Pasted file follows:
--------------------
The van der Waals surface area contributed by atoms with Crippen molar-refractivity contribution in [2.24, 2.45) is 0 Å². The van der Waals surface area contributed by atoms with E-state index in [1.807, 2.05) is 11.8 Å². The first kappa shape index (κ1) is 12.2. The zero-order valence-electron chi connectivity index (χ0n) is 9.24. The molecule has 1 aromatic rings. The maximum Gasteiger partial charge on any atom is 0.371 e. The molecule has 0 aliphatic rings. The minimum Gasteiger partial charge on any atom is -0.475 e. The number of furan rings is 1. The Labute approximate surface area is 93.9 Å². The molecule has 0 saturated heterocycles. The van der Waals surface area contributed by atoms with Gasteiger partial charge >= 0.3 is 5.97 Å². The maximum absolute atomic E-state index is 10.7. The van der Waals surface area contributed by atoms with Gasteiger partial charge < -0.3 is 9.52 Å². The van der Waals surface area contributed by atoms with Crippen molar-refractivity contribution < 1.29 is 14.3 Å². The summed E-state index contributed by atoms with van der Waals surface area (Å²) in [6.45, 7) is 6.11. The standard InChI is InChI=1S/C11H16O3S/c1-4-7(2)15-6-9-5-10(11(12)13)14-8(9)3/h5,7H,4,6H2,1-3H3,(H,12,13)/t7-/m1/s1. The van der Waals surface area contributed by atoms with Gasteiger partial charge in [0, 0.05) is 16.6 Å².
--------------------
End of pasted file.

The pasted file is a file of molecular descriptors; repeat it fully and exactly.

The van der Waals surface area contributed by atoms with Crippen molar-refractivity contribution in [2.24, 2.45) is 0 Å². The van der Waals surface area contributed by atoms with E-state index in [1.807, 2.05) is 11.8 Å². The first kappa shape index (κ1) is 12.2. The zero-order valence-electron chi connectivity index (χ0n) is 9.24. The molecule has 1 aromatic rings. The maximum Gasteiger partial charge on any atom is 0.371 e. The molecule has 0 aliphatic rings. The minimum Gasteiger partial charge on any atom is -0.475 e. The number of furan rings is 1. The Labute approximate surface area is 93.9 Å². The molecule has 0 saturated heterocycles. The van der Waals surface area contributed by atoms with Gasteiger partial charge >= 0.3 is 5.97 Å². The maximum absolute atomic E-state index is 10.7. The van der Waals surface area contributed by atoms with Gasteiger partial charge < -0.3 is 9.52 Å². The van der Waals surface area contributed by atoms with Crippen molar-refractivity contribution < 1.29 is 14.3 Å². The summed E-state index contributed by atoms with van der Waals surface area (Å²) in [6.45, 7) is 6.11. The standard InChI is InChI=1S/C11H16O3S/c1-4-7(2)15-6-9-5-10(11(12)13)14-8(9)3/h5,7H,4,6H2,1-3H3,(H,12,13)/t7-/m1/s1. The van der Waals surface area contributed by atoms with Gasteiger partial charge in [0, 0.05) is 16.6 Å².